Expat Life: Asian Toilet Musings on the Eve of the Sochi Olympics
|Part of living internationally is adjusting to different toilet habits. Signs that suggest you do not pee on the floor are therefore, a practical thing.|
As the excitement of Lunar New Year fades into the bleak chill of February, MsCaroline finds herself with a bit of time on her hands to devote to her long-neglected blog and a topic of burning importance which has been on her mind for at least a week: the toilet paper disposal arrangements at the Sochi Olympics.
MsCaroline assumes that all of you are aware that the situation in Sochi is, according to the international journalism community, not quite up to snuff. Most problematic seem to be the hotel arrangements, which are not quite what people were expecting: doorknobs are falling off in people's hands (if there even are doorknobs,) power isn't working, and the water coming out of the pipes is either nonexistent or toxic. Athletes' dormitories are a bit more spartan than usual, and some venues reportedly include side-by-side toilets. Some reports suggest that surveillance cameras have been installed in hotel bathrooms, and there has also been international outcry about the systematic extermination of thousands of stray dogs which is apparently taking place in Sochi in advance of the Games.
MsCaroline, has no idea how much of this is true and how much of this has just been blown out of proportion by the media frenzy surrounding the Sochi Olympics. She imagines that, like everything else, the reality lies somewhere in between. But there has been one photo making the rounds on Twitter and in the media which she feels obligated to address:
|This photo has been causing outrage all over the internet|
This one popped up a week or so ago, and has been widely disseminated throughout the Twitterverse and picked up by print and video media outlets to use as fuel for their assertions that Sochi is Not Ready For The Olympics.
MsCaroline cannot speak to the toxic water, unreliable doorknobs, or the questionable privacy arrangements. But she can speak to this, the toilet paper situation, and she feels that it is only right and just to do so.
At the risk of shocking everyone, MsCaroline has to point out that this bin arrangement is not actually such an unusual thing. In fact, this is the standard in every public toilet she has been in in Seoul, which is a highly-developed western-type city. It is also the standard in many private homes here - although most westerners she knows(including her own family) just flush.
The reasons MsCaroline has been given for this practice have varied widely, and include:
- older sewer systems were not designed to handle paper (and, presumably, still aren't.) More modern buildings with modern plumbing can cope just fine with toilet paper
- The paper (eg, newspaper or other 'waste' paper) was not designed to disintegrate, as modern paper is, and therefore, was never flushed.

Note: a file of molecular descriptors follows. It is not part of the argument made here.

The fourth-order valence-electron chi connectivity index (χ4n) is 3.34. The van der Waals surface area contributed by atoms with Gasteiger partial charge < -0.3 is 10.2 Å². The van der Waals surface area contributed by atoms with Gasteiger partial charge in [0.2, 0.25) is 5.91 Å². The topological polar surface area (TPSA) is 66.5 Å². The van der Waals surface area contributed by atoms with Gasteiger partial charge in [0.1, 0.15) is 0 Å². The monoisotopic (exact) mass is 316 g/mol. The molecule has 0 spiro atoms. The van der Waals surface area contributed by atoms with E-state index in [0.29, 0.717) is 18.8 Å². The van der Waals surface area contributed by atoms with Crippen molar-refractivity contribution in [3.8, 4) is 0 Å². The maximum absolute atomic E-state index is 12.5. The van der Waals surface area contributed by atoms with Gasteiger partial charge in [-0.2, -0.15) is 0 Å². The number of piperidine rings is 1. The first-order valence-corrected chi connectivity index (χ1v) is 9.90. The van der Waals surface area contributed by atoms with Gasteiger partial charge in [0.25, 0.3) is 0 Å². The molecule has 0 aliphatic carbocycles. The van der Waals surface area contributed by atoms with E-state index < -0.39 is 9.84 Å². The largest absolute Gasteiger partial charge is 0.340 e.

- People who grew up in the habit of never flushing toilet paper are used to it and have no problem continuing the status quo, regardless of their present plumbing situations
- during agrarian times, most human waste was collected for manure, which meant that septic tanks were very small - you didn't need a big one - and didn't hold much. Paper took up valuable space.
MsCaroline has no idea which, if any of these are true - her family, like most expats, flushes, and has had no problems. However, after almost 3 years back in Asia, she has seen any number of toilet arrangements throughout the region: squat toilets, toilets that include buckets of water next to them for manual flushing, toilets with no paper anywhere around them, toilets with overflowing paper bins (her least favorite) toilets with no doors, unisex toilets where one casually strolls past the gent standing at the urinal on one's way into the stall, toilets with hoses lying on the ground (presumably for both flushing and cleaning oneself.) On the other side of the coin, some of the public toilets she has run across in Asia are more luxurious than anything she will ever have in her home, and include things like automated air fresheners, 'privacy bells' (masking sounds for the timid,) bidets, heated seats (not unlike the "Ass-blaster 9000" in the Asia Vu's first apartment), and lovely family arrangements that include mummy-sized toilet placed within arm's reach of a toddler-sized version. The list could go on and on. These days, when MsCaroline travels in Asia, she brings her own paper with her, and is prepared for just about anything, from "luxury" to "outhouse."
|Luxury: our automatic toilet seat, christened 'Ass-blaster 9000' by MrL.|
|Outhouse at rest area en route to holiday over Chuseok in 2012|
But, honestly - paper in the bin? Not a big deal.
While MsCaroline is sure that there may be plenty of glitches in the system in Sochi, she can assure her readers that paper in the bin - however offensive to Western sensibilities - is not going to cause any permanent damage to the Olympians.
Let the Games begin!